For less important stuff it'll be fine to have one set stored away and perhaps another set in grandma's dresser
-DG
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17 Oct 2011   #6
TheArchitect77

Windows Professional 64-bit
 
 

Nice, I appreciate the feedback from all of you. I do realize they sell fire proof safes at reasonable prices. I know portable safes can also be stolen more easier, but I plan on storing it in a safe location and probably embed it in a fixed spot.
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17 Oct 2011   #7
pparks1

Windows 7 Ultimate x64
 
 

For me, I prefer to keep the data off site. I keep 2 external hard drives and I always have at least 1 that is offsite. A fire rated safe is better than not having one, but you have to be aware that they are only fireproof for a limited amount of time. For example,

Quote:
This First Alert 2.13 cubic foot fire safe is UL classified for 1 hour to withstand an external temperature of 1700 degrees Fahrenheit while maintaining an internal temperature of less than 350 degrees. The safe has been tested by an independent testing lab and verified to protect digital media including memory sticks, CD’s, DVD’s and external hard drives.
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17 Oct 2011   #8
Overtkill

Windows 7 Ultimate x64
 
 

Get a good fire rated safe. There are also ways to prevent theft as many safes have options like being able to bolt them to the floor from the inside. Especially to something substantial like a concrete floor in a secure location that isn't the wiring closet. Do your best to secure this area and disguise the safe in a cabinet or something.

A good backup plan as so many of these folks have pointed out is critical if you really value your data. the 3-2-1 rule for example.. 3 copies of your data, on 2 different types of media, with 1 existing in an offsite location. A very effective and very simple method.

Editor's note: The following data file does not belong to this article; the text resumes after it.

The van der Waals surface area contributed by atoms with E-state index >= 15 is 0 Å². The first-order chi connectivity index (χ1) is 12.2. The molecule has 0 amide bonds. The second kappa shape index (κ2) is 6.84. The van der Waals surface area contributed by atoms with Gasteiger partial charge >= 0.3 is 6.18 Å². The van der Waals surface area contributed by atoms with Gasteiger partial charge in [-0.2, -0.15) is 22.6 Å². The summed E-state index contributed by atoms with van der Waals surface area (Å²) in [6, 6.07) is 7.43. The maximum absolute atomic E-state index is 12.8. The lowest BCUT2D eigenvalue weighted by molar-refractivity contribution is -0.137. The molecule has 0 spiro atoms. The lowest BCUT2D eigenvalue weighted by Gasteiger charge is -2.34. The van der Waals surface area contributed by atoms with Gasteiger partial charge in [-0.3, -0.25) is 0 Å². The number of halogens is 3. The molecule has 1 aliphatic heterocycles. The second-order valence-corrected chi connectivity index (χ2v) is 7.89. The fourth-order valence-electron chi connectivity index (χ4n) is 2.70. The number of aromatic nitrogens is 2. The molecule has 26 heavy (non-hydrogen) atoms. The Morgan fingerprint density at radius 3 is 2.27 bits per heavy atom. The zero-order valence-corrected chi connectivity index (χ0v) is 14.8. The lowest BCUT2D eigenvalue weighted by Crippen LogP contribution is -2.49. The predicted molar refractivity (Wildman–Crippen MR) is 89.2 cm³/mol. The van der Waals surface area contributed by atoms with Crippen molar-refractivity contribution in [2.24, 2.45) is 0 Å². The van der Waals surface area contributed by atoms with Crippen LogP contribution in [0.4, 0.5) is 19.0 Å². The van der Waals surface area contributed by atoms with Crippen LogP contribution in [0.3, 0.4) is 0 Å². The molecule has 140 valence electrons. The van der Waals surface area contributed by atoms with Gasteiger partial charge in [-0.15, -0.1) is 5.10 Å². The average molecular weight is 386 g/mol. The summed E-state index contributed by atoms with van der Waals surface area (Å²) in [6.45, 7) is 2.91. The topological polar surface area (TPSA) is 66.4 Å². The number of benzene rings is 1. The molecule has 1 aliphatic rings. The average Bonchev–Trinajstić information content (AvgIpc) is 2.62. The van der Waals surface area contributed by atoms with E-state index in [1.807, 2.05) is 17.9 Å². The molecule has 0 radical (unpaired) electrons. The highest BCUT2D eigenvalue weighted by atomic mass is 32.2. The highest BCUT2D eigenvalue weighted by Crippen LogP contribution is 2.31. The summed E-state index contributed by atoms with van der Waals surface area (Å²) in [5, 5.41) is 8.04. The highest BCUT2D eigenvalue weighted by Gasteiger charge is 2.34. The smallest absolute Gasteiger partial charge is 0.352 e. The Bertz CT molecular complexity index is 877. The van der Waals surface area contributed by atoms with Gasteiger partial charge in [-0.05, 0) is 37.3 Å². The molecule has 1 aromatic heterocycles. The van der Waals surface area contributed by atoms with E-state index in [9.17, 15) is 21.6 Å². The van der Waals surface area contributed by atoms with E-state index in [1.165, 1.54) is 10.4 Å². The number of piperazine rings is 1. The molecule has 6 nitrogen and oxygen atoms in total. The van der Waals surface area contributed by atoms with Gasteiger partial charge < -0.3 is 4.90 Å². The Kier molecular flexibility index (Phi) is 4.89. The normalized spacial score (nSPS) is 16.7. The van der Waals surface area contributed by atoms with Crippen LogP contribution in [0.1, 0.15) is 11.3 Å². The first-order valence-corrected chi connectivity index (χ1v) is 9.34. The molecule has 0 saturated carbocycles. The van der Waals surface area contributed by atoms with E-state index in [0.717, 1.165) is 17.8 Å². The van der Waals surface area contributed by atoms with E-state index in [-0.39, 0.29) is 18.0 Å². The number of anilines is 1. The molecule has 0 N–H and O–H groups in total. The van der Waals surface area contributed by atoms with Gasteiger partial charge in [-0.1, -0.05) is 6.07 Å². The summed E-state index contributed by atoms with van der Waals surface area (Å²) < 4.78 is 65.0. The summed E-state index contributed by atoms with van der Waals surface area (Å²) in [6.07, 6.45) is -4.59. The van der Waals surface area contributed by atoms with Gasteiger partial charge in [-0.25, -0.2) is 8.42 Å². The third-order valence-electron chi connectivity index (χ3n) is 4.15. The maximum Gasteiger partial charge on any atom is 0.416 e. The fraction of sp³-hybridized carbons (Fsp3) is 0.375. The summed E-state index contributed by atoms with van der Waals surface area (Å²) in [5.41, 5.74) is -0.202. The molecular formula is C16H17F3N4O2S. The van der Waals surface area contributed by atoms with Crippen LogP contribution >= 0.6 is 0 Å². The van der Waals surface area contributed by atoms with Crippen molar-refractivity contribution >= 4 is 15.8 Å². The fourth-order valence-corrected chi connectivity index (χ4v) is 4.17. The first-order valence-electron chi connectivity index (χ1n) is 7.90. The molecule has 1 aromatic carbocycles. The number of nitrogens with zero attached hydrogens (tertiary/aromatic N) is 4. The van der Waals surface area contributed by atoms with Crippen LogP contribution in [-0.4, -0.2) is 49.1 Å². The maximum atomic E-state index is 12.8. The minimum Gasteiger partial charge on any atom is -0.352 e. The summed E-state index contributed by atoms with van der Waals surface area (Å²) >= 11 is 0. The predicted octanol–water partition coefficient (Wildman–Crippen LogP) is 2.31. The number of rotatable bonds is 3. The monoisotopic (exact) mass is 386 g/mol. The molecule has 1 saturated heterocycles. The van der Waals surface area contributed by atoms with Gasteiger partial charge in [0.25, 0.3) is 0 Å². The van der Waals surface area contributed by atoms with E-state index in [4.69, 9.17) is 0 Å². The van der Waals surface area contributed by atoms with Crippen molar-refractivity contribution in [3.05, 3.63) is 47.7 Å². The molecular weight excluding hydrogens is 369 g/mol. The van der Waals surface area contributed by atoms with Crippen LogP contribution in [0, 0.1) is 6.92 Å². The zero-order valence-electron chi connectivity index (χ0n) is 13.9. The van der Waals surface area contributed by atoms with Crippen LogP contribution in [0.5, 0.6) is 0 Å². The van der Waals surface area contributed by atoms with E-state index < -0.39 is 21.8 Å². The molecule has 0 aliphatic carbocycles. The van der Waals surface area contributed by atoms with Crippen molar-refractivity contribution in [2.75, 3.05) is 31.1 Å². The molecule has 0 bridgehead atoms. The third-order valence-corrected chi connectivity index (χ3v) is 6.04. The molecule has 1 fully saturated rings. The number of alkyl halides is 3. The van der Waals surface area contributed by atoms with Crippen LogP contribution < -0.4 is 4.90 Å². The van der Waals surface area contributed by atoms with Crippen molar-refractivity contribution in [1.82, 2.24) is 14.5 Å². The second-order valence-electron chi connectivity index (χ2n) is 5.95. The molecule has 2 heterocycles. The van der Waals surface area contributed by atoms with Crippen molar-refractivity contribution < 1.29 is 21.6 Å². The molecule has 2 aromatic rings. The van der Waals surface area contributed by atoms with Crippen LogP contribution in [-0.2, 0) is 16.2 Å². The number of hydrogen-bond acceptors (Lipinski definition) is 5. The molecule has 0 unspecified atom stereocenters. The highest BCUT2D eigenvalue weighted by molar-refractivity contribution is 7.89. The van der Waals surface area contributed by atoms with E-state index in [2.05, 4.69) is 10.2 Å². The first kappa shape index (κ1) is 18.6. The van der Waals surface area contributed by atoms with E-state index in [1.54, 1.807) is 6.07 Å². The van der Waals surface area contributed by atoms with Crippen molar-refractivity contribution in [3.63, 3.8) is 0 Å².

Thanks for reading...

-Overt.
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17 Oct 2011   #9
Corazon

Windows 7 Professional SP1 32-bit
 
 

Quote   Quote: Originally Posted by SledgeDG View Post
I personally don't trust encryption since I'm not convinced that the backup would be usable in each and every odd situation (say your hardware totally changes because the building burned down, or for some reason a bit on the HDD flipped in a critical area etc.) That data is vital for the existence of the company and I'm not willing to take any chances.
You're entitled to your opinion of course and it's probably wise since you're responsible for an entire company's data - but I do trust it completely and feel that I have no need to worry about the risk of corruption. Each 16-byte block of data is individually encrypted, so even if one bit should flip, it only affects a fraction of a sector on the disk. If a bit flips on an unencrypted sector, it'll throw a checksum error, and that happens practically never...
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17 Oct 2011   #10
mjf

Windows 7x64 Home Premium SP1
 
 

In theory a metal safe should act as a Faraday cage protecting your HDD from external electromagnetic waves. Probably good for really long term storage.